Performer: Jacqueline Novak
Photograph by: Alex John Beck
Show: How Embarrassing For Her
Venue: Pleasance Courtyard That
Promoter: Live Nation
Online: Box Office Facebook Website

 

Tell me about your Edinburgh show.

Describing one’s own work is ugly business, but I suppose it’s stand up threaded with personal narrative…some coming of age, female stuff. Embarrassment is the theme…my embarrassment for myself, for other people, for humanity and even for ghosts, inanimate objects and of course, penises. The Her in my title can refer to the penis if you like because at one point I try to reframe the organ as a feminine icon….you’ll have to come to the show to see if I succeed. The show is about parsing what does and does not deserve our embarrassment. If I had a really clean description of the show for you, it would take the life out of it for me. And I have to keep the life in it if I’m going to perform it. It’s got a lot of my notions about sex related things — how I saw things as a high schooler versus now…defining my identity and what kind of “girl” I wanted to be. I tend to have a mystical perspective on things — even crass things — and I’m always disappointed when life’s mundanities get in the way of that — i find that embarrassing. Embarrassment intrigues me, because it’s not shame. Shame is more about something you’ve done that’s truly wrong. Embarrassment has to do with matters of taste and ego and I feel like what you choose to find embarrassing can really affect your life. It’s worth looking at.

 

Tell me about your first gig.

I first tried stand-up at an open mic night in a comedy club inside a hotel near Washington Dc where I was in college at the time. It was mostly older men. I vomited when I got to the venue. Then I had my first Lemon Drop shot! I had Judy Carter’s The Comedy Bible in my purse, which I was scared would slip out and the men of the mic would mock me for consulting a manual.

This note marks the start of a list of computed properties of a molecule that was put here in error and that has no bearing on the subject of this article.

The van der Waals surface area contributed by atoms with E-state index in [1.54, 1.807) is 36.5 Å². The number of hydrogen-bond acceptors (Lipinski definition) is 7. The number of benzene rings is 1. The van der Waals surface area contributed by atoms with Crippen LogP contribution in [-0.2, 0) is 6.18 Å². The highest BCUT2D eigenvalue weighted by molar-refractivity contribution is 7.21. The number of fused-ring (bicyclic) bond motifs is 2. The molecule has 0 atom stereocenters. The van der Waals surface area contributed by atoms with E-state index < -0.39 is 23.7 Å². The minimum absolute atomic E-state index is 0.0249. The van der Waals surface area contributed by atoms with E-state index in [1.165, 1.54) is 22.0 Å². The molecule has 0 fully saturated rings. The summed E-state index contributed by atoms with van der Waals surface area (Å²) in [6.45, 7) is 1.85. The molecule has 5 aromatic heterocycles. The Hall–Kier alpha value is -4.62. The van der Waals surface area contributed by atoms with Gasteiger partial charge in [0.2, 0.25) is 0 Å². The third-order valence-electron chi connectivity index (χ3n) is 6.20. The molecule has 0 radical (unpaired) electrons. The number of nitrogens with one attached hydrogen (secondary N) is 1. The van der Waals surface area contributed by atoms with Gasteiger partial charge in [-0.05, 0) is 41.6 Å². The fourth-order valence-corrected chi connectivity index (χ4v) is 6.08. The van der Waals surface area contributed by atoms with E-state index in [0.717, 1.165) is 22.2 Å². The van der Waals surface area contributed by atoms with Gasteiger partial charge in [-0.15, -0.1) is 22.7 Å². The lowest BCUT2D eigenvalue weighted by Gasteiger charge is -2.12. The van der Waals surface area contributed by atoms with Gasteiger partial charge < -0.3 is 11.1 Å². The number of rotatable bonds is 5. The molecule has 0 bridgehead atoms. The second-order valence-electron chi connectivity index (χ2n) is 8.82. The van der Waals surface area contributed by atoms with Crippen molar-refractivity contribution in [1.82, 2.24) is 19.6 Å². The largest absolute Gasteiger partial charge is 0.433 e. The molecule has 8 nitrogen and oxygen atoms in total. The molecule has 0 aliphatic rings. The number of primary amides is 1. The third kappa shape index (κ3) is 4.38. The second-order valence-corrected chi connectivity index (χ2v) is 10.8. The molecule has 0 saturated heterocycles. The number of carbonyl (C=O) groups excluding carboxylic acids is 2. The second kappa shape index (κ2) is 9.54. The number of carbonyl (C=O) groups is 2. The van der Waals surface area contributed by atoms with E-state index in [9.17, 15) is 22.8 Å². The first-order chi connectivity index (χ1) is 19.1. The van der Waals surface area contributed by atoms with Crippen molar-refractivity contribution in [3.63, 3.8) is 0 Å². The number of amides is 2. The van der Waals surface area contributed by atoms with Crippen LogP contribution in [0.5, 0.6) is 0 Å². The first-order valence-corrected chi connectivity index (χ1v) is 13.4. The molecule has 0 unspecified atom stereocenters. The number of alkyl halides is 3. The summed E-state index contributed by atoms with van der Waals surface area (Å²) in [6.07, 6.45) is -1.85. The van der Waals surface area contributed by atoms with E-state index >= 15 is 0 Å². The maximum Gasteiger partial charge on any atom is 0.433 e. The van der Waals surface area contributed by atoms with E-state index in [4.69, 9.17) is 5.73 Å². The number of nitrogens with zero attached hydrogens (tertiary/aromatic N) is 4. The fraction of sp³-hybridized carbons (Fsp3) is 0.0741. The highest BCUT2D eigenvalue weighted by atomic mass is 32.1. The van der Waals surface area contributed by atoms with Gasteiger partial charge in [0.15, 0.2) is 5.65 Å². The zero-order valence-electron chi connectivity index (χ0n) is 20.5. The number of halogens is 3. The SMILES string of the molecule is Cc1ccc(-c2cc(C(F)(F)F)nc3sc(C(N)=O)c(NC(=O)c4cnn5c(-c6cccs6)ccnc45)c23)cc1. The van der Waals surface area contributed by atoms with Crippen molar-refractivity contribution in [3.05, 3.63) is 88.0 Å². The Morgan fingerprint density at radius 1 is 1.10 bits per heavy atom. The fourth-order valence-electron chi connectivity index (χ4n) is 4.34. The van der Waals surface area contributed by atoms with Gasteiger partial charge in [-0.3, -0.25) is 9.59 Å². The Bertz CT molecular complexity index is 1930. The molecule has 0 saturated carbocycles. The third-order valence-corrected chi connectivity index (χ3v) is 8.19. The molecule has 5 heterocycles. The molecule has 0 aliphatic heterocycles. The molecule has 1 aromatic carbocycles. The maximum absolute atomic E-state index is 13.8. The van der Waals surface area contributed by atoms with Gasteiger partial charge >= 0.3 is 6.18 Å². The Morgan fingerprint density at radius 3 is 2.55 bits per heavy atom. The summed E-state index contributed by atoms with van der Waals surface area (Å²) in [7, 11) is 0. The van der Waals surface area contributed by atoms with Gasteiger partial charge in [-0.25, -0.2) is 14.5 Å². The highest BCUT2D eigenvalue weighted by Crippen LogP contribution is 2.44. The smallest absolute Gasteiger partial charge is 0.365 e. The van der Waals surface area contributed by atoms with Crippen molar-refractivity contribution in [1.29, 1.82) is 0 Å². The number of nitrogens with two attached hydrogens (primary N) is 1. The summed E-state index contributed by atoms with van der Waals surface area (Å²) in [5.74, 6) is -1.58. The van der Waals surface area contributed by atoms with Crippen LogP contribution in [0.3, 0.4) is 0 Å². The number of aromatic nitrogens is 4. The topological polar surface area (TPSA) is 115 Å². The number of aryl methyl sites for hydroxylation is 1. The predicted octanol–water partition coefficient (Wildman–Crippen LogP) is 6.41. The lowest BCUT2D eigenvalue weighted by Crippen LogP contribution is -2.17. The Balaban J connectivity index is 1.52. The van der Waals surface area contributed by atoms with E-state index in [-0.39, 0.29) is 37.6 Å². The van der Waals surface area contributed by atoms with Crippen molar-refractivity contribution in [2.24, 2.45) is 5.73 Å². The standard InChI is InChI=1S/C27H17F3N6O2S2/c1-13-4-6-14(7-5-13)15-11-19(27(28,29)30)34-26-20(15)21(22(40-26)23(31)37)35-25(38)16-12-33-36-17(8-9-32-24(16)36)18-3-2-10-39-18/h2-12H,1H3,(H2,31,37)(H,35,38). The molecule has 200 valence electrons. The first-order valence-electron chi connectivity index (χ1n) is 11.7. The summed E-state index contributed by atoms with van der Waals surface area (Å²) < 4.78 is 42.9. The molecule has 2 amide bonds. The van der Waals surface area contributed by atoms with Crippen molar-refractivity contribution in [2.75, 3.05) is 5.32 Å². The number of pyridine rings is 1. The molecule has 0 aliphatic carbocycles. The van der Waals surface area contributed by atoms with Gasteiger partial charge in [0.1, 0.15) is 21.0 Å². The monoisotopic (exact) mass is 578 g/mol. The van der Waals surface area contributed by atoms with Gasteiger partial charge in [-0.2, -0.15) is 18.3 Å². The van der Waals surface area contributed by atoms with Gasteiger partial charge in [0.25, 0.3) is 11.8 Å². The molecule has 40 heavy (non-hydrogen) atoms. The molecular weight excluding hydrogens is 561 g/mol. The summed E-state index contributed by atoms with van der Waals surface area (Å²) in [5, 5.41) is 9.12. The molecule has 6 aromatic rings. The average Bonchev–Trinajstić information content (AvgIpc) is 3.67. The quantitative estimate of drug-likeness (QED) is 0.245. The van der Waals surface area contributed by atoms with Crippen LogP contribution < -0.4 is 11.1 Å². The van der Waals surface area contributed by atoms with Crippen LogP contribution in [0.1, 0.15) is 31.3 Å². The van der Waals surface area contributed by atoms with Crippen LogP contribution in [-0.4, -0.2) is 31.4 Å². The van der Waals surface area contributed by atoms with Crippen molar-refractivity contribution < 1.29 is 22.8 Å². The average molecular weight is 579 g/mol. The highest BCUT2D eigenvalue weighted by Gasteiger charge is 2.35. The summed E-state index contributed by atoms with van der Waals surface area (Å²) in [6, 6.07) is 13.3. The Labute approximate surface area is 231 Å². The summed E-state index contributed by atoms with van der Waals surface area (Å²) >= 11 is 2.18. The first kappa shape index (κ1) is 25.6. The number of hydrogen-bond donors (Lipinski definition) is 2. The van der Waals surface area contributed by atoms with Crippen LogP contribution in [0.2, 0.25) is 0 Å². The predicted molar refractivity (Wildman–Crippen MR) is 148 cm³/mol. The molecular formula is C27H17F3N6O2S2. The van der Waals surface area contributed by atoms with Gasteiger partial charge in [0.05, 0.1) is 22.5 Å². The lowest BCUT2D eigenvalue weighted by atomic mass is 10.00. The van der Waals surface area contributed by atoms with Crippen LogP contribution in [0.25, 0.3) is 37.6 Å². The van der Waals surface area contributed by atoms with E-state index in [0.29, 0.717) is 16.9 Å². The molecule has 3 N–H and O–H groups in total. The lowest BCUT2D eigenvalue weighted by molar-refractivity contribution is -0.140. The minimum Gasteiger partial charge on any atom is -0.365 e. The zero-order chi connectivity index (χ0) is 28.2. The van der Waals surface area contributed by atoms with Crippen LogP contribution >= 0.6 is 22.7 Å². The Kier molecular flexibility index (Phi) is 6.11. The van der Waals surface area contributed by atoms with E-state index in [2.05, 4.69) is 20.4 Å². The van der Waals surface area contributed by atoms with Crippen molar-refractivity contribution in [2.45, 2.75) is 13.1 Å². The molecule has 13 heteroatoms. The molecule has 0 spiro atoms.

Do you have any rituals before going on stage?

Occasionally I call on the support of any nearby ghosts or other disincarnate beings — Phantom of the Opera style. I’ve always wanted a sidekick without a body.

 

Tell me about your best and worst review.

Best review said I give audiences my “unalloyed self.” Had a nice alchemical ring to it. The worst review is no review. I haven’t been reviewed enough. Please review me.

 

During this Edinburgh run, do you plan to read reviews of your show?

It probably wouldn’t be wise. Reviews tend to comment on a show’s essence and execution and I’m not going to change those. I think reading reviews  would only put me in my head, which serves no one. In order to put on a good show, I have to actively gt myself out of the perform-and-be-judged mindset. Even good reviews are a prison. Thinking in those terms puts me in the very opposite kinda space I wanna be in before a show. It makes me feel like I’m at the Olympics, nervously taking the ice, wondering if I should have put my jumps earlier in the competition. It’s no good, certainly not why you get into the art game. If there is a piece of constructive advice in a review, such as “she keeps mispronouncing the word suffice,” then I imagine that would get back to me. I need to put blinders on and focus on the work. there’s plenty of feedback already coming my way in the faces of audience members,